I know you weren't looking for a full-on debate on the topic. Just sharing my thoughts. Of course, if you have any more thoughts on the topic, feel free to share. 🙂

    Also, I don't know about the 620 Cafe thing, but I can only imagine! LOL

  5. Karen Adamo says:

    May 25, 2010 at 3:53 pm

    I love your incisive post. Your point about media ethics was interesting, something from a world I don't know. I'm glad we have such bright people in our AP club.

    Oh, and total boo to the moron who posted the commandment in the first place. Well, I'm sure the person is not a moron, but rather is someone who has not breastfed, and definitely has not had trouble breastfeeding while staring down postpartum depression. People who dis public breastfeeding do not know what it is like to 1) value breastfeeding and 2) try to breastfeed despite a challenge such as latch issues, supply problems, etc. and 3) battle the isolation inherent to mothering an infant. If most people valued breastfeeding, understood the psychology and physiology of it (specifically the infant's need for the breast on demand at unpredictable intervals both for comfort and nutrition), and understood how deeply harmful isolation is to a mother of young children, they would deal with their conditioned discomfort with an exposed breast and honor the needs of the infant and mother. It's not that difficult! It's not like dangling sex organs around. It's just a breast!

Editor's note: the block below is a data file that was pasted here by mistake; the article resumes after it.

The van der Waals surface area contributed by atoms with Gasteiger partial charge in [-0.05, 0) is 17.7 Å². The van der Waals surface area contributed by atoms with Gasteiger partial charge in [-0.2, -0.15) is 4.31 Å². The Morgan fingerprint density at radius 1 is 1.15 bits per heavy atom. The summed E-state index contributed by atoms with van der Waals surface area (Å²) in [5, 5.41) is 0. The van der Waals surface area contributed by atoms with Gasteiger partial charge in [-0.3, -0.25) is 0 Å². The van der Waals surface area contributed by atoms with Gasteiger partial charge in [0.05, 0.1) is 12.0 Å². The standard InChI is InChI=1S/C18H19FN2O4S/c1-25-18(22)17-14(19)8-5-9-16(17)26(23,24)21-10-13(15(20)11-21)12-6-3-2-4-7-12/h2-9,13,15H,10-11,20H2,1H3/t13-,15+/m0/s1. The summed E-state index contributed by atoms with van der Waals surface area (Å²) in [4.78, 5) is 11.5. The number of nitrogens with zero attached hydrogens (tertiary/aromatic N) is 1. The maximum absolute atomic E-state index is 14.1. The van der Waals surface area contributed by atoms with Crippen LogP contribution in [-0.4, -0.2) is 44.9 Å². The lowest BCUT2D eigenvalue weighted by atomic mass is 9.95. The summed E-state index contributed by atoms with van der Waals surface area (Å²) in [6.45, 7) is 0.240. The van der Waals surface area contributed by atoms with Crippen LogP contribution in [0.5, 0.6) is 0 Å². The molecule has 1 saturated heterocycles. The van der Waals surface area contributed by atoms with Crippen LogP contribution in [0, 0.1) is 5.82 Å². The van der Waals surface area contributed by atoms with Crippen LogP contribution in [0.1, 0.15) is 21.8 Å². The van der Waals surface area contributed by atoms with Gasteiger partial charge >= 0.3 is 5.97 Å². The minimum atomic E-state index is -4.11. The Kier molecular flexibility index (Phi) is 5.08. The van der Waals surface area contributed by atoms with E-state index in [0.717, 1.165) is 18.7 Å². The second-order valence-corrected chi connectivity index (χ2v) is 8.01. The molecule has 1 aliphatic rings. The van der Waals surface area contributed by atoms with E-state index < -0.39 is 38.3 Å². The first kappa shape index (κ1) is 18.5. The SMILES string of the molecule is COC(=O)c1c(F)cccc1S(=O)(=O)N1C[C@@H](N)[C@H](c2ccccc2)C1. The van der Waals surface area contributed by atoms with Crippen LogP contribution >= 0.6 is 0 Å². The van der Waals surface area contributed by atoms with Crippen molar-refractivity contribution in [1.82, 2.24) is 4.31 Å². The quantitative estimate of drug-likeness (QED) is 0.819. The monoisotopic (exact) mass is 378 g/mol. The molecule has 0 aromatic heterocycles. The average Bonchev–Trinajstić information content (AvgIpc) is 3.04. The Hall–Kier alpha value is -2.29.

• Martha says:

      May 25, 2010 at 7:54 pm

      Karen, you make a very valid point. I wonder if more women talked about, not just normalizing bf-ing, but WHY!